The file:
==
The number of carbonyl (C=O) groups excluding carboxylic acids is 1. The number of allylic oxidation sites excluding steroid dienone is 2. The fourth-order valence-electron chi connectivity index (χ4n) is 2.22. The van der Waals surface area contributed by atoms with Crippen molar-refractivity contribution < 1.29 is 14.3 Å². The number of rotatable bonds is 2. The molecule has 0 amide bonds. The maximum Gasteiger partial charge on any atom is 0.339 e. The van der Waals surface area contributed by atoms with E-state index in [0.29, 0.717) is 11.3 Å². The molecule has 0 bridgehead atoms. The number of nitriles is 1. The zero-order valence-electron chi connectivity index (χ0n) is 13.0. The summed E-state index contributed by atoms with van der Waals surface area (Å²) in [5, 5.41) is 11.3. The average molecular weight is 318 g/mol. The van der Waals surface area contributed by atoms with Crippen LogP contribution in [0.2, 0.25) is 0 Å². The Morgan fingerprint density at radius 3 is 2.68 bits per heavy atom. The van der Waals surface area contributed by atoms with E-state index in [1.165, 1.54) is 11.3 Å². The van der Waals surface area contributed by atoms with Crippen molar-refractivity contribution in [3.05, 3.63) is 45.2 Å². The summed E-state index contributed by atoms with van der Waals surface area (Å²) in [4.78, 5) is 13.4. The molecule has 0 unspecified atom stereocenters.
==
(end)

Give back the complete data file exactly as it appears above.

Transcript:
The number of carbonyl (C=O) groups excluding carboxylic acids is 1. The number of allylic oxidation sites excluding steroid dienone is 2. The fourth-order valence-electron chi connectivity index (χ4n) is 2.22. The van der Waals surface area contributed by atoms with Crippen molar-refractivity contribution < 1.29 is 14.3 Å². The number of rotatable bonds is 2. The molecule has 0 amide bonds. The maximum Gasteiger partial charge on any atom is 0.339 e. The van der Waals surface area contributed by atoms with E-state index in [0.29, 0.717) is 11.3 Å². The molecule has 0 bridgehead atoms. The number of nitriles is 1. The zero-order valence-electron chi connectivity index (χ0n) is 13.0. The summed E-state index contributed by atoms with van der Waals surface area (Å²) in [5, 5.41) is 11.3. The average molecular weight is 318 g/mol. The van der Waals surface area contributed by atoms with Crippen LogP contribution in [0.2, 0.25) is 0 Å². The Morgan fingerprint density at radius 3 is 2.68 bits per heavy atom. The van der Waals surface area contributed by atoms with E-state index in [1.165, 1.54) is 11.3 Å². The van der Waals surface area contributed by atoms with Crippen molar-refractivity contribution in [3.05, 3.63) is 45.2 Å². The summed E-state index contributed by atoms with van der Waals surface area (Å²) in [4.78, 5) is 13.4. The molecule has 0 unspecified atom stereocenters.